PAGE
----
What is it like?

Used Peugeot 208 hatchback (12 - present) review

Used Peugeot 208 hatchback (12 - present)
Review continues below...

What's the used Peugeot 208 hatchback like?

Producing a small car has been a struggle for Peugeot in recent decades. Every one of its efforts has inevitably been compared with the 205, a high water mark the company hit in the early 1980s and which it seemed doomed to be unable to match. But the Peugeot 208, which was introduced in 2012, is its best effort to date.

For starters, there’s the styling. The 208’s cute detailing, tidy curves and beaming face give it instant kerb appeal, arguably more so than rivals such as the Ford Fiesta and Volkswagen Polo. The effect continues inside, thanks to a clean-looking dashboard smattered with upmarket materials.

But the 208 is more than just a pretty face. Punchy engines make it responsive to drive, and those same engines deliver decent fuel economy, too.

However, the 208 isn’t perfect. It isn’t the most pleasant car in the world to drive; the engines are all rather noisy and feed a lot of vibration back into the car. And while the steering is light, it’s extremely remote, which means it often comes as a vague surprise to find that turning the small wheel has an effect on the front end of the car.

That wheel is small because of Peugeot’s quirky interior design, which places the gauges above the wheel so that you look over its top, rather than through it, to see your speed. The problem is, this means shorter drivers will find the lower half of the gauges obliterated, while the dials themselves are tiddly and not that easy to read.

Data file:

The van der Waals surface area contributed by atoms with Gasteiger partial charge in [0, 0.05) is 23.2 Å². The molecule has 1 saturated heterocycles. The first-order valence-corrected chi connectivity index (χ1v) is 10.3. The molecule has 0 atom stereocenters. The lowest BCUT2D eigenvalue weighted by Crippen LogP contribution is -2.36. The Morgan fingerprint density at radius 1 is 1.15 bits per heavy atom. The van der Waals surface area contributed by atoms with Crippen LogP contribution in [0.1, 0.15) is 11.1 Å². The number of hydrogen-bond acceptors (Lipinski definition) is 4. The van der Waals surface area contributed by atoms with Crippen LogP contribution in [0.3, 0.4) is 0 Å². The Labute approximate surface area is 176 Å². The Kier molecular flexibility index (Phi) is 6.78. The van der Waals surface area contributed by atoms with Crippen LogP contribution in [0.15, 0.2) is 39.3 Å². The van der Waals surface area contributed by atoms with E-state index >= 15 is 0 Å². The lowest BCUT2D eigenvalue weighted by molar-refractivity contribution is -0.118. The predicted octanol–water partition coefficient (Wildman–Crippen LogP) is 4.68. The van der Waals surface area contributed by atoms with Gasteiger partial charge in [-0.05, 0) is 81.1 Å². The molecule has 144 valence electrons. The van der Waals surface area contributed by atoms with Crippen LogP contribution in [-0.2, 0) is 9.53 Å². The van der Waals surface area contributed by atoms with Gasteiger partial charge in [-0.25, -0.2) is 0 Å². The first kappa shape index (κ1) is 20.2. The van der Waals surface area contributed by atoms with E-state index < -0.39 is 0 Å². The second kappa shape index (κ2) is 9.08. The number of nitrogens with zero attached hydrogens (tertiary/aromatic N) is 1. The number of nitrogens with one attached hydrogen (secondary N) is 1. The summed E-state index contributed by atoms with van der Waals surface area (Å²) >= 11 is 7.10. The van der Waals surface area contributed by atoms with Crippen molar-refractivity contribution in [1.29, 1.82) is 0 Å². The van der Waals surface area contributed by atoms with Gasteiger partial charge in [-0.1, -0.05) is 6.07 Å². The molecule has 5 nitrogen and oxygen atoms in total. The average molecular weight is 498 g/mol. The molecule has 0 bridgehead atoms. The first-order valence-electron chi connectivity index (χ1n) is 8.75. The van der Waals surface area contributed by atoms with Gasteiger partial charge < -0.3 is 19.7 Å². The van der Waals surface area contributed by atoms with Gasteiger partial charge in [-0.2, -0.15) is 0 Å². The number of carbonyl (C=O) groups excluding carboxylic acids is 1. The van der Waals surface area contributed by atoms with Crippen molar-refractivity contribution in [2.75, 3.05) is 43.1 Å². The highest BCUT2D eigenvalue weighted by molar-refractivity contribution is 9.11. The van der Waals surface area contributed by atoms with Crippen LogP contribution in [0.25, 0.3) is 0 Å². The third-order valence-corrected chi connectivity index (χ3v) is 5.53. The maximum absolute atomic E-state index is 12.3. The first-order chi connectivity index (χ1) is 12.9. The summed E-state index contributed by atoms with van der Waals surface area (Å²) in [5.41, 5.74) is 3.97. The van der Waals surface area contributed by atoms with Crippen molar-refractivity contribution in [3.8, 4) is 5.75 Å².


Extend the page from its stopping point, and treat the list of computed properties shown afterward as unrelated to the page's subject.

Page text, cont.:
With that exception, front seat occupants will be pretty happy with their lot. The dashboard looks and feels smart and the bits you touch feel like they’re built from high-quality plastics. There are some more suspect materials further down the dashboard, but on the whole it’s a classy effort, and the front seats themselves are comfortable, offering plenty of space and lots of support.

Farther back, the picture isn’t so rosy. Both rear seat and boot space are merely average for the class, with several other used cars giving you more room to play with.

Performance fans might be interested in the GTi model, which is fast and comfortable but not as involving as some of its rivals. That said, the awkwardly named GTi by Peugeot Sport model is rather more entertaining and definitely worth a look.

The 208 received a mild facelift in 2015 that brought tweaks to the styling to bring it up to date, a few changes to the specification and several notable updates to the engine range to reduce emissions.